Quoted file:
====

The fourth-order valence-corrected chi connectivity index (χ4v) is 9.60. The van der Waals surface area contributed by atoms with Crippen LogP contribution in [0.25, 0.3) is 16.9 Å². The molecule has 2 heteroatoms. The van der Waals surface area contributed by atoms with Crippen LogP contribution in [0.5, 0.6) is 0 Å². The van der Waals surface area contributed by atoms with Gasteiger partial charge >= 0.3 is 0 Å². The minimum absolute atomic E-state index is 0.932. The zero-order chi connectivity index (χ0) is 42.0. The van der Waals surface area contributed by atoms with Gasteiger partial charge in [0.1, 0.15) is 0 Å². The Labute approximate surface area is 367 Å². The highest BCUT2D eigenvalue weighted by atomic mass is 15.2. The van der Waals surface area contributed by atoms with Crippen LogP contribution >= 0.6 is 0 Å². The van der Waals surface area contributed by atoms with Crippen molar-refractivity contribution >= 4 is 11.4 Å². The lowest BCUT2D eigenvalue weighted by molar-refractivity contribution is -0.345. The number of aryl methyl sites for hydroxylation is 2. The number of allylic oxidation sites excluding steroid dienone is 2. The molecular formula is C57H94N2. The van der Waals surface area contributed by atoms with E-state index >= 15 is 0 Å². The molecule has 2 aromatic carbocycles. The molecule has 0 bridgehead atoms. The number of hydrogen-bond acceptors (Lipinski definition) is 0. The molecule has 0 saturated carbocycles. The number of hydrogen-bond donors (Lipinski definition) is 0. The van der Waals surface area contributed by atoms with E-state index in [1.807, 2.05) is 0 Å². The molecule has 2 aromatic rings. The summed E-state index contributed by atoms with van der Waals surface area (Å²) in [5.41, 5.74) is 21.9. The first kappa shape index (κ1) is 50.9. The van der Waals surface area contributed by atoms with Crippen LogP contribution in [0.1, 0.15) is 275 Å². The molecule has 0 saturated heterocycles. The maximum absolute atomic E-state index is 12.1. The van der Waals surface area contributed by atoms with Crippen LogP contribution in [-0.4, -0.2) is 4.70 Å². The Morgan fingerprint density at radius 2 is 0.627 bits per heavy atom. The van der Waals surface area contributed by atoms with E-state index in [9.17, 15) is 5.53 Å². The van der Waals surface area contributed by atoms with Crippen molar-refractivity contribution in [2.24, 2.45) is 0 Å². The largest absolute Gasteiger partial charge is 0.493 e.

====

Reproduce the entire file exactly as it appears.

The fourth-order valence-corrected chi connectivity index (χ4v) is 9.60. The van der Waals surface area contributed by atoms with Crippen LogP contribution in [0.25, 0.3) is 16.9 Å². The molecule has 2 heteroatoms. The van der Waals surface area contributed by atoms with Crippen LogP contribution in [0.5, 0.6) is 0 Å². The van der Waals surface area contributed by atoms with Gasteiger partial charge >= 0.3 is 0 Å². The minimum absolute atomic E-state index is 0.932. The zero-order chi connectivity index (χ0) is 42.0. The van der Waals surface area contributed by atoms with Gasteiger partial charge in [0.1, 0.15) is 0 Å². The Labute approximate surface area is 367 Å². The highest BCUT2D eigenvalue weighted by atomic mass is 15.2. The van der Waals surface area contributed by atoms with Crippen LogP contribution >= 0.6 is 0 Å². The van der Waals surface area contributed by atoms with Crippen molar-refractivity contribution >= 4 is 11.4 Å². The lowest BCUT2D eigenvalue weighted by molar-refractivity contribution is -0.345. The number of aryl methyl sites for hydroxylation is 2. The number of allylic oxidation sites excluding steroid dienone is 2. The molecular formula is C57H94N2. The van der Waals surface area contributed by atoms with E-state index >= 15 is 0 Å². The molecule has 2 aromatic carbocycles. The molecule has 0 bridgehead atoms. The number of hydrogen-bond acceptors (Lipinski definition) is 0. The molecule has 0 saturated carbocycles. The number of hydrogen-bond donors (Lipinski definition) is 0. The van der Waals surface area contributed by atoms with E-state index in [1.807, 2.05) is 0 Å². The molecule has 2 aromatic rings. The summed E-state index contributed by atoms with van der Waals surface area (Å²) in [5.41, 5.74) is 21.9. The first kappa shape index (κ1) is 50.9. The van der Waals surface area contributed by atoms with Crippen LogP contribution in [0.1, 0.15) is 275 Å². The molecule has 0 saturated heterocycles. The maximum absolute atomic E-state index is 12.1. The van der Waals surface area contributed by atoms with Crippen LogP contribution in [-0.4, -0.2) is 4.70 Å². The Morgan fingerprint density at radius 2 is 0.627 bits per heavy atom. The van der Waals surface area contributed by atoms with E-state index in [9.17, 15) is 5.53 Å². The van der Waals surface area contributed by atoms with Crippen molar-refractivity contribution in [2.24, 2.45) is 0 Å². The largest absolute Gasteiger partial charge is 0.493 e.